The pandemic has only increased the pressure. People feel the fatigue of being at home too much or the stress of finding or maintaining jobs, seeking food and supplies, or making sure children are learning online.

Larochette said the harsh circumstances that his students came from weighed on him after a decade of teaching. Depression and anxiety followed and eventually led him to mindfulness. The practice helped him so much he wanted to share it.

“One of the biggest things is kids don’t feel safe in school,” he said.

The practice of mindfulness is not new. People from cultures worldwide seem to understand that taking a few minutes a day to stop, meditate and reflect in the moment can be healing. When children learn the technique, their brains are more likely to adapt to the practice over the long term, Larochette added.

“We should always remember that just like the body needs physical exercise, the mind needs exercise,” he said. “All of us have the ability and the innate capacity to be in the present moment, even at the hardest of times.”

A 2019 report from the Center for Education Policy Research at Harvard University backs up his words. After studying an eight-week mindfulness program for sixth graders in a Massachusetts school, researchers noted reduced stress and increased attention among the students.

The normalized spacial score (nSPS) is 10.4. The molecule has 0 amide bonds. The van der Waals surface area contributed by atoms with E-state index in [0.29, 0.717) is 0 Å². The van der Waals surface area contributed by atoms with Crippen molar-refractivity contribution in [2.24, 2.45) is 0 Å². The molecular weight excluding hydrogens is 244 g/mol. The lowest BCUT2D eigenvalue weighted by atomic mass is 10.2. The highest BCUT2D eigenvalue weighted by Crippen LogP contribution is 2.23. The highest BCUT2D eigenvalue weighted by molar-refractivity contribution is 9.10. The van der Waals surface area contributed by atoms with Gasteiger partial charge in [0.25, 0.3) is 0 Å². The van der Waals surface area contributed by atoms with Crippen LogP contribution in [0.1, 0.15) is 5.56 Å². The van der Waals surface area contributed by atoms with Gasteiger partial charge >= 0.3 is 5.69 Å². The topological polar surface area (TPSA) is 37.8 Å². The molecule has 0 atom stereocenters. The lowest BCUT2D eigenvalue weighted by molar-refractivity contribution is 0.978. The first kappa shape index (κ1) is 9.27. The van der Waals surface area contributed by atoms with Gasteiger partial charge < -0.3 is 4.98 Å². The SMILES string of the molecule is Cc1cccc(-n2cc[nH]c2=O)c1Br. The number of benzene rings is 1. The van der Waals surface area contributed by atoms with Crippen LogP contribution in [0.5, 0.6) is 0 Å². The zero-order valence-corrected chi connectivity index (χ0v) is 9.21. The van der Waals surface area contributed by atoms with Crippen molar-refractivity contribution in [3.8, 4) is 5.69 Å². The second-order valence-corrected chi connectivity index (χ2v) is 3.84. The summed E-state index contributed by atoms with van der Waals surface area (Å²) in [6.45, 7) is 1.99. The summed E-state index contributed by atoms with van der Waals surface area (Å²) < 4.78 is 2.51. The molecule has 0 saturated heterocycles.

Other studies have found that mindfulness has a greater long-term effect on students ages 15 to 18. Their brains are still developing but they are more likely to retain what they learn, according to Rebecca Hedrick, who specializes in child and adolescent psychiatry at Cedars-Sinai Medical Center in Los Angeles.

“These mindfulness programs will change the way their brain is formed,” Hedrick said. She has found that classroom teachers, whom students know and trust, can inspire students to use mindfulness techniques as a healthy coping strategy. 

When a teacher says, ‘This is a way to deal with anxiety,’ it gives a message that every human has experienced anxiety. My hope is that it helps to normalize these difficult emotions that every human experiences.”

Students have now spent months learning from home, isolated from face-to-face social interactions and friends. Hedrick said she worries about how they will adjust to returning to school. They may have rusty social skills, shyness, and resist opening up to peers. Shorter attention spans are also an issue, as electronics promise instant gratification.